Pennsylvania History: Essays and Documents

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Designed as a primary and secondary source reader for courses in US and Pennsylvania History.

An edited collection of primary and secondary documents on Pennsylvania’s role in national and international events from Penn’s time to the present. The book introduces the complexities of the modern world by investigating the wide array of peoples and interests that have defined Pennsylvania’s “pluralistic” past. Issues that are relevant to our twenty-first century world, such as race, ethnicity, gender, class, religion, politics, culture, labor, immigration, migration, war, rebellion, industrialization, de-industrialization, and transportation, etc., are explored through the lives and experiences of ordinary as well as extraordinary Pennsylvanians. This work presents the perspectives of working historians and of the diverse peoples they chronicle.

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Product Details

  • ISBN-13: 9780205701667
  • Publisher: Pearson
  • Publication date: 2/11/2010
  • Edition description: New Edition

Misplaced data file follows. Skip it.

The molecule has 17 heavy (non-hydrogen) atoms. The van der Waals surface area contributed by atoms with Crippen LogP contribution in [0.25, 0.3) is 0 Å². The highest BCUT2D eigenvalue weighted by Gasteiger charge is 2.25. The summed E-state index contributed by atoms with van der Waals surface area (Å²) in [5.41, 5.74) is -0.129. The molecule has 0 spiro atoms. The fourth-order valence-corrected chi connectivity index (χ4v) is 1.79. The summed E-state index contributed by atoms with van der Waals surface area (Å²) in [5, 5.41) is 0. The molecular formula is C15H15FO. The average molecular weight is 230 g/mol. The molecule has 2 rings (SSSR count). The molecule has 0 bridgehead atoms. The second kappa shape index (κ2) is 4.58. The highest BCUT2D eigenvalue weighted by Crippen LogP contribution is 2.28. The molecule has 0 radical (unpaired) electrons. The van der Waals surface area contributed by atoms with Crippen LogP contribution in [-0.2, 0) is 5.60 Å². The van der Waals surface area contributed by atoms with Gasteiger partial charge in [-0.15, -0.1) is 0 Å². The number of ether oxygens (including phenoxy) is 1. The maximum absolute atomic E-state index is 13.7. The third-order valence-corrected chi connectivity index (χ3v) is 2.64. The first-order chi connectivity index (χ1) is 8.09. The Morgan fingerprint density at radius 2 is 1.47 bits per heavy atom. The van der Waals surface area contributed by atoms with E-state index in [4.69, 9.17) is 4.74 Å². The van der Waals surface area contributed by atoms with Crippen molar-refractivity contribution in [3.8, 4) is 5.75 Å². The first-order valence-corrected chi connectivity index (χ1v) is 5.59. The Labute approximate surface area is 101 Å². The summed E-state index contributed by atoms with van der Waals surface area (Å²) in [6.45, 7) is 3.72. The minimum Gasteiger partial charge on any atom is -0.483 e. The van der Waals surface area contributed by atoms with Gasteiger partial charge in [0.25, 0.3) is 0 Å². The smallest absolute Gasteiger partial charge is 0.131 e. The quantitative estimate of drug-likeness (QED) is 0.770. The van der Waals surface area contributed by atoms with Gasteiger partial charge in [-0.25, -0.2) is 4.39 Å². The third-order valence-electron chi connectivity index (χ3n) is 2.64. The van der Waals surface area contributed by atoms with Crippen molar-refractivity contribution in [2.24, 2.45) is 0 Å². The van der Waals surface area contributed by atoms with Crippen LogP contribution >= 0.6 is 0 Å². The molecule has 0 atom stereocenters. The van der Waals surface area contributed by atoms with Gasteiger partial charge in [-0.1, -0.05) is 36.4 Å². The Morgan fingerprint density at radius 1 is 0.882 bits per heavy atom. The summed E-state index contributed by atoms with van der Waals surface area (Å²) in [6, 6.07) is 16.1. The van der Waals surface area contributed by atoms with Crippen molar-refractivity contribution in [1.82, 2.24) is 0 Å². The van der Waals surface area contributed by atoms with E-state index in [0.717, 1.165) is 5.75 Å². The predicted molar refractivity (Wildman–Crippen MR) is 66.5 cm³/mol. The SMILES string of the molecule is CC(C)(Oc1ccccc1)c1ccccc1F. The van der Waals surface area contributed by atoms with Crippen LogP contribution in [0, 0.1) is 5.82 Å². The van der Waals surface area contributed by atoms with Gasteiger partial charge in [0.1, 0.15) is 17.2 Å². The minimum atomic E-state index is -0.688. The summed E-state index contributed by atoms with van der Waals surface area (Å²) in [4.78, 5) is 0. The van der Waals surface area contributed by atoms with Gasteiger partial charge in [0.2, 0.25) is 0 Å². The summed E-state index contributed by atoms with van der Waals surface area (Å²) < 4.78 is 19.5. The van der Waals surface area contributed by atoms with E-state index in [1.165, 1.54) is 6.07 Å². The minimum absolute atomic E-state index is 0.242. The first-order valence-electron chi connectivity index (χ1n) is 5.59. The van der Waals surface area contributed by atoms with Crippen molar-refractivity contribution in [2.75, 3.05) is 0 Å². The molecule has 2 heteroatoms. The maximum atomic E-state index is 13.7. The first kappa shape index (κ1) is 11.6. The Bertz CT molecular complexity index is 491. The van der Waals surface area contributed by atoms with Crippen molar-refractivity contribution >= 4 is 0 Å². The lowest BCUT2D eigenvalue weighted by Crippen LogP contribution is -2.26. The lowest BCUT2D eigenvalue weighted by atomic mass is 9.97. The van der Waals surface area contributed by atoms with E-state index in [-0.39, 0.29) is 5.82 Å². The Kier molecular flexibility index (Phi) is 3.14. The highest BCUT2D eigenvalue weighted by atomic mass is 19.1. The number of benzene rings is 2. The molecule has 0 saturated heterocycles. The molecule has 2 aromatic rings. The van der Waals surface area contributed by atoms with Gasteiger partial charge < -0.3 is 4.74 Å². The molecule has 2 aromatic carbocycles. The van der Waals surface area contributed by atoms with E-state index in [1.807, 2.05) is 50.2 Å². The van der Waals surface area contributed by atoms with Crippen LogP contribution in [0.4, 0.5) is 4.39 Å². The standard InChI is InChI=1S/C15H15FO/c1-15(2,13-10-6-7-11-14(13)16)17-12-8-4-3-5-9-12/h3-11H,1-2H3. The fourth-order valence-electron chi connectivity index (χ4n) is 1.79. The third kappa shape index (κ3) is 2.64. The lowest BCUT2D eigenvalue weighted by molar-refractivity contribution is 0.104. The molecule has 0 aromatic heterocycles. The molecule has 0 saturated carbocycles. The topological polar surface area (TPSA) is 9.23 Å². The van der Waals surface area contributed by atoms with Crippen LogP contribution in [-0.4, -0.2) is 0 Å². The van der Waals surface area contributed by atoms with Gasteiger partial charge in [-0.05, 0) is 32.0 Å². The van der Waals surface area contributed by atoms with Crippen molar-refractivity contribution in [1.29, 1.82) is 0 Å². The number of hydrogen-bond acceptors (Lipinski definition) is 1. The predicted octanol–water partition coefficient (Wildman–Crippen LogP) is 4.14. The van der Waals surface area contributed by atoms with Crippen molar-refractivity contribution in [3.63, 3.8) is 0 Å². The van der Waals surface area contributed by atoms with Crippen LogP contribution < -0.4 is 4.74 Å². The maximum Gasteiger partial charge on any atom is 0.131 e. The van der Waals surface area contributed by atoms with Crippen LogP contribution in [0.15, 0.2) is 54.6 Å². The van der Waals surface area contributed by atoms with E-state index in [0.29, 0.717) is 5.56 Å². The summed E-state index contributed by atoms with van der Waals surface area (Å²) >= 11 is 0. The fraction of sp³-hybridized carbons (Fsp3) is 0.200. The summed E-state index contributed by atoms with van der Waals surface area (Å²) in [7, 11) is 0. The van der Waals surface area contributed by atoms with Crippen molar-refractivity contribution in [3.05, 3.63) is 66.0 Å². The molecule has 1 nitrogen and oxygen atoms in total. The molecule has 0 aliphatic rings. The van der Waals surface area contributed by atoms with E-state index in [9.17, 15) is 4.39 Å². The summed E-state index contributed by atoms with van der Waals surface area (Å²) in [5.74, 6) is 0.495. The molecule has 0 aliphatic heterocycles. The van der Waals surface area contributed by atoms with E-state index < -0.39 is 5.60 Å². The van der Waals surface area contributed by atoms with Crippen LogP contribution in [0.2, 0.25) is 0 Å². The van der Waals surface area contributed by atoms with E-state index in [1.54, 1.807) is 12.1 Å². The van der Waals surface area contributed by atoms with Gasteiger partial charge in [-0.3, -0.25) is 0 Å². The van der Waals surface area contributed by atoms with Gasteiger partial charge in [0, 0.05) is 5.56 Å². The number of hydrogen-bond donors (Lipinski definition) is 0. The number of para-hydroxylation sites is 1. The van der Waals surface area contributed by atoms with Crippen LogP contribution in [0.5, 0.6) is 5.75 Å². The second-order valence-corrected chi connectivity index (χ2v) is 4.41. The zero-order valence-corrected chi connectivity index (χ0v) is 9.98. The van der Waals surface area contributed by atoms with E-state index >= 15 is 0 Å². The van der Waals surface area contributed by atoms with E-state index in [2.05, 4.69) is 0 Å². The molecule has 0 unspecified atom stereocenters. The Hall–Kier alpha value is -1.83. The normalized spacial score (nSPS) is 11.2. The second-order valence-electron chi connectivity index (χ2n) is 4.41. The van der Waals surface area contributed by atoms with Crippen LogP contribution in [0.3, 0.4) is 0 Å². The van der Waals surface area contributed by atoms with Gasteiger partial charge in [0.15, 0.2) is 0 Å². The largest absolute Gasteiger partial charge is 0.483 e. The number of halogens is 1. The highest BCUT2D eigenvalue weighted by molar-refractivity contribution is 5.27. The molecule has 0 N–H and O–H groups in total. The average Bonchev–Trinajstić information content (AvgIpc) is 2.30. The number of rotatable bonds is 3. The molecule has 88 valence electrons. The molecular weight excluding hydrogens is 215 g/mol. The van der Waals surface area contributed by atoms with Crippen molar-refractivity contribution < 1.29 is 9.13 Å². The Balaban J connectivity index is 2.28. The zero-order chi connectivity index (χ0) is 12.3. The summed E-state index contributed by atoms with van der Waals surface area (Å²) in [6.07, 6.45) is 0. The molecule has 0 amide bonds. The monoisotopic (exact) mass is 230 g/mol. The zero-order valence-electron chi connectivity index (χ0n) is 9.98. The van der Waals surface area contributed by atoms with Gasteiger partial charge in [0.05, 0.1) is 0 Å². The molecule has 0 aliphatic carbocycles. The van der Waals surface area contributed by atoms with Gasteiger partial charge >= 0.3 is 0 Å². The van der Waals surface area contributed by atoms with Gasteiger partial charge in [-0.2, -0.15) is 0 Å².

• Pages: 384
  • Sales rank: 898,523
  • Product dimensions: 5.90 (w) x 8.90 (h) x 0.90 (d)

Meet the Author

Jeffrey A. Davis

Jeffrey A. Davis is Associate Professor of American History at Bloomsburg University. He is the author of The Pennsylvania Journey (Gibbs-Smith, 2005) and is the Associate Editor of Pennsylvania History: A Journal of Mid-Atlantic Studies.

Paul Douglas Newman

Paul Douglas Newman is Professor of Early American History at the University of Pittsburgh, Johnstown. He is author of Fries’s Rebellion: The Enduring Struggle for the American Revolution (University of Pennsylvania Press, 2004) and is the Editor of Pennsylvania History: A Journal of Mid-Atlantic Studies.

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Table of Contents

Chapter One:

Native Pennsylvania


1. Daniel Richter, “A Framework for Pennsylvania Indian History,” (1990)

2. Roger M. Carpenter, “From Indian Women to English Children: The Lenni-Lenape and the Attempt to Create a New Diplomatic Identity,” (2007)


1. William Penn’s Letter to the Indians, 1681

2. Gabriel Thomas describes the Pennsylvania Indians, 1698

3. Delaware Spokesman compares the French and English, 1754

4. Ohio Indian Woman’s Vision of Separate Indian Creation, c. 1750s


Map. Native Pennsylvania c. 1550

Photograph. Susquehannock Hair Combs

Chapter Two:

Developing the Delaware Valley


1. Evan Haefeli, “The Pennsylvania Difference: Religious Diversity on the Delaware Before 1683,” (2003)

2. Sally Schwartz, “William Penn and Toleration,” (1983)


1. Peter Stuyvesant, “The Dutch Conquest of New Sweden,” 1655

2. William Penn, “Some Account of the Province of Pennsylvania,” 1681

3. Daniel Pastorius, “The Founding of Germantown,” 1700

4. William Penn, “The Frame of Government,” 1682